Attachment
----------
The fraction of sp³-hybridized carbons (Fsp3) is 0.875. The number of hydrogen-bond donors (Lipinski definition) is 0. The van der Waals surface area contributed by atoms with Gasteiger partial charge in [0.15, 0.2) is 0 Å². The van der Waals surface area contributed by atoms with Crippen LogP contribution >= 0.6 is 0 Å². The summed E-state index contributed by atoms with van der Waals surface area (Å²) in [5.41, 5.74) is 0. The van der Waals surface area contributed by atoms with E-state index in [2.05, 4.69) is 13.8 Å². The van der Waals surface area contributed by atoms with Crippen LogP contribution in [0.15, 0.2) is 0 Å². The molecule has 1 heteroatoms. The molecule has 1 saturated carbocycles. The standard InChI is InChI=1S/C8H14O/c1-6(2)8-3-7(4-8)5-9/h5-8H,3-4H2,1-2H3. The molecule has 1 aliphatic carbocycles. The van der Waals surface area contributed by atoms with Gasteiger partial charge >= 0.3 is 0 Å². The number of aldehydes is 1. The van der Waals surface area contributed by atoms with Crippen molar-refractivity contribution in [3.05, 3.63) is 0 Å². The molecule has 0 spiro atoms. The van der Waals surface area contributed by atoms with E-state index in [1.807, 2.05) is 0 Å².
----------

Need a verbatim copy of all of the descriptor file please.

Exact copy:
The fraction of sp³-hybridized carbons (Fsp3) is 0.875. The number of hydrogen-bond donors (Lipinski definition) is 0. The van der Waals surface area contributed by atoms with Gasteiger partial charge in [0.15, 0.2) is 0 Å². The van der Waals surface area contributed by atoms with Crippen LogP contribution >= 0.6 is 0 Å². The summed E-state index contributed by atoms with van der Waals surface area (Å²) in [5.41, 5.74) is 0. The van der Waals surface area contributed by atoms with E-state index in [2.05, 4.69) is 13.8 Å². The van der Waals surface area contributed by atoms with Crippen LogP contribution in [0.15, 0.2) is 0 Å². The molecule has 1 heteroatoms. The molecule has 1 saturated carbocycles. The standard InChI is InChI=1S/C8H14O/c1-6(2)8-3-7(4-8)5-9/h5-8H,3-4H2,1-2H3. The molecule has 1 aliphatic carbocycles. The van der Waals surface area contributed by atoms with Gasteiger partial charge >= 0.3 is 0 Å². The number of aldehydes is 1. The van der Waals surface area contributed by atoms with Crippen molar-refractivity contribution in [3.05, 3.63) is 0 Å². The molecule has 0 spiro atoms. The van der Waals surface area contributed by atoms with E-state index in [1.807, 2.05) is 0 Å².